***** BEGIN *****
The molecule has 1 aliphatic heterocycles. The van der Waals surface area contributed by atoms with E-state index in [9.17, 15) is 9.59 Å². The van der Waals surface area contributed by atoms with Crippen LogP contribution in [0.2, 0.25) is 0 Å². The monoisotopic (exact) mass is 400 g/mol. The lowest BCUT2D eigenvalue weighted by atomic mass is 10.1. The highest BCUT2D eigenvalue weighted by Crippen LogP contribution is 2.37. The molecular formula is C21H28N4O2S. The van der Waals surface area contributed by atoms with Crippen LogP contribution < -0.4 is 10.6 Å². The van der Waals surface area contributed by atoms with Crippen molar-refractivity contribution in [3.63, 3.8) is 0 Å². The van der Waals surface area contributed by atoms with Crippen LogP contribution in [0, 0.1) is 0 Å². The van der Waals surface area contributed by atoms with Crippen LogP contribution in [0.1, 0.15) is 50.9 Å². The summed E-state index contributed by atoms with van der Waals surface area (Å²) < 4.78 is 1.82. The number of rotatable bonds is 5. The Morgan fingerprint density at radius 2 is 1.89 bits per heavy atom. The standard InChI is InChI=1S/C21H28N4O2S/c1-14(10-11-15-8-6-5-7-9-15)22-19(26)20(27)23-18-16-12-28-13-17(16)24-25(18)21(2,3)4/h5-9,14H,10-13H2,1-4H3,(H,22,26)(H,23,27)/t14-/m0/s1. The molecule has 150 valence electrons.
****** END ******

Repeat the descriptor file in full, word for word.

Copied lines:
The molecule has 1 aliphatic heterocycles. The van der Waals surface area contributed by atoms with E-state index in [9.17, 15) is 9.59 Å². The van der Waals surface area contributed by atoms with Crippen LogP contribution in [0.2, 0.25) is 0 Å². The monoisotopic (exact) mass is 400 g/mol. The lowest BCUT2D eigenvalue weighted by atomic mass is 10.1. The highest BCUT2D eigenvalue weighted by Crippen LogP contribution is 2.37. The molecular formula is C21H28N4O2S. The van der Waals surface area contributed by atoms with Crippen LogP contribution < -0.4 is 10.6 Å². The van der Waals surface area contributed by atoms with Crippen molar-refractivity contribution in [3.63, 3.8) is 0 Å². The van der Waals surface area contributed by atoms with Crippen LogP contribution in [0, 0.1) is 0 Å². The van der Waals surface area contributed by atoms with Crippen LogP contribution in [0.1, 0.15) is 50.9 Å². The summed E-state index contributed by atoms with van der Waals surface area (Å²) < 4.78 is 1.82. The number of rotatable bonds is 5. The Morgan fingerprint density at radius 2 is 1.89 bits per heavy atom. The standard InChI is InChI=1S/C21H28N4O2S/c1-14(10-11-15-8-6-5-7-9-15)22-19(26)20(27)23-18-16-12-28-13-17(16)24-25(18)21(2,3)4/h5-9,14H,10-13H2,1-4H3,(H,22,26)(H,23,27)/t14-/m0/s1. The molecule has 150 valence electrons.